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Does Zoning Help or Hinder Transit-Oriented (Re)Development?
Despite its reputation as a car-oriented city, the Los Angeles metropolitan area has made substantial investments in developing rail transit since 1990. In cities with older "legacy" rail systems, the built environment has developed over time around fixed transit infrastructure, creating land use patterns oriented towards long-standing rail stations. By contrast, rail stations in Los Angeles were added to an already dense built environment, with auto oriented zoning and established land use patterns. In this paper we ask whether redevelopment is occurring around Los Angeles? rail stations, ...
Were Fourth District Local Governments Ready for a Recession? How the Great Recession Influenced How Much They Save
While almost no one anticipated the pandemic-induced shutdown of economic activity experienced this year, local government officials know that the business cycle will sooner or later pull down tax revenues. During years of expansion, cities and counties should be setting aside resources that will enable them to lessen the cuts necessary to balance their budgets during a recession. How prepared were the local governments of the Cleveland Fed’s Fourth District for the COVID-19 crisis?1 Looking at the most recent data available for a sample of the District’s largest cities and counties, we ...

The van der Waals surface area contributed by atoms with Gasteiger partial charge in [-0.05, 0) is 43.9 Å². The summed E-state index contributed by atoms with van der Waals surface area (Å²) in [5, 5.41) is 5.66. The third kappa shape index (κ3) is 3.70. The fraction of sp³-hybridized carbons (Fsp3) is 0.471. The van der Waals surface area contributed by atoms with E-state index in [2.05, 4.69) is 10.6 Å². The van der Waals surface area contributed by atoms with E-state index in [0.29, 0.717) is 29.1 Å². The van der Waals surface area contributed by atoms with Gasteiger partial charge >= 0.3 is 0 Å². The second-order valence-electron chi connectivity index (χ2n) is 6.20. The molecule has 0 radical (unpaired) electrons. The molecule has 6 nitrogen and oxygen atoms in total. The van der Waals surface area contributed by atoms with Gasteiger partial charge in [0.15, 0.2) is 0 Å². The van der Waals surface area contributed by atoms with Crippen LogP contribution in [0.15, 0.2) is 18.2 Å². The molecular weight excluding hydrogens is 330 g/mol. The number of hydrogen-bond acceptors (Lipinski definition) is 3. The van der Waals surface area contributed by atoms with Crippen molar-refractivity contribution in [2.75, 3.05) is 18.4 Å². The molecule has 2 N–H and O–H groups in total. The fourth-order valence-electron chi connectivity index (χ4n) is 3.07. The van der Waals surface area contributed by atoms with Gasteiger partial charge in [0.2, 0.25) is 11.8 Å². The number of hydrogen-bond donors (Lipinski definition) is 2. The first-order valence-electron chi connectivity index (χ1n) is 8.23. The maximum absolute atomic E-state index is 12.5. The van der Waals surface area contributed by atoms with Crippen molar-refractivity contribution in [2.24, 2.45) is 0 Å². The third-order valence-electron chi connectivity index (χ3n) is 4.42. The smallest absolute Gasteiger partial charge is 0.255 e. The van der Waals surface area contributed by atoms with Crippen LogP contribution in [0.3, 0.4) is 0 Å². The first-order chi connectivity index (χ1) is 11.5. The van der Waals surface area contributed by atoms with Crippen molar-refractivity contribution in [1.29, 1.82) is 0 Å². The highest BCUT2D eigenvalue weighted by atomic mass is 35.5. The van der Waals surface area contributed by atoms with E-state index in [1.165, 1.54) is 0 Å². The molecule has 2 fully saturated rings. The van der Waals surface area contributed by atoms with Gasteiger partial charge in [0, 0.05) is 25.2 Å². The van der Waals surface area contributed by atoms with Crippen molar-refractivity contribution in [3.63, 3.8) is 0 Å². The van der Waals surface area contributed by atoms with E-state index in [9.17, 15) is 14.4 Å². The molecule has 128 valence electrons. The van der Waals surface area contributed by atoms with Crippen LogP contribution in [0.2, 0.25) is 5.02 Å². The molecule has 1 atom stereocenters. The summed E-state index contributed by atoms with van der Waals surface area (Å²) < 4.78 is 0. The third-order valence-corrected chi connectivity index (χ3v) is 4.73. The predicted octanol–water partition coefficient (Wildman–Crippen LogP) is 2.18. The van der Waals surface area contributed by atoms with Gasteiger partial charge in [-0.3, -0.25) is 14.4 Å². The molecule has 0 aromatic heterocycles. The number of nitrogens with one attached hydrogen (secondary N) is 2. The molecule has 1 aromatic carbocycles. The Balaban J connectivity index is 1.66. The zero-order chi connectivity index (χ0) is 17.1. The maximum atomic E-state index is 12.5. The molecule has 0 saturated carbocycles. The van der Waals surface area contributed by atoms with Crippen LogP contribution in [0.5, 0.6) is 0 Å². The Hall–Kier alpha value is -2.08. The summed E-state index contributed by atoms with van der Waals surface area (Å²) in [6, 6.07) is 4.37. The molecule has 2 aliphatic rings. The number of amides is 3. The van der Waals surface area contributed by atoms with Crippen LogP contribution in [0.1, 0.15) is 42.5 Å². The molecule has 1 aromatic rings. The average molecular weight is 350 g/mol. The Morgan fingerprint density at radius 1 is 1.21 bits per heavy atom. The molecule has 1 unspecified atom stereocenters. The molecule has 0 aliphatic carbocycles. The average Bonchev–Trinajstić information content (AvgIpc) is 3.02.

Fiscal Drag from the State and Local Sector?
With July just around the corner, most cities and states are preparing for the start of a new fiscal year. Since the start of the recent recession, some have worried that fiscal stress on the sector would result in massive municipal bond defaults. At the end of 2011, many breathed a sigh of relief as aggregate state government revenues finally re-attained the peak they had achieved before tumbling during and after the recession. Unfortunately, relief may be premature. When adjusted for inflation, 2011 state tax revenues were still below their levels of four years ago, and local tax revenue ...
Helping State and Local Governments Stay Liquid
On April 9, the Federal Reserve announced up to $2.3 trillion in new support for the economy in response to the coronavirus pandemic. Among the initiatives is the Municipal Liquidity Facility (MLF), intended to support state and local governments. The details of the facility are described in the term sheet. The state and local sector is a unique but very important part of the economy. This post lays out some of the economics of the sector and the needs that the facility intends to satisfy.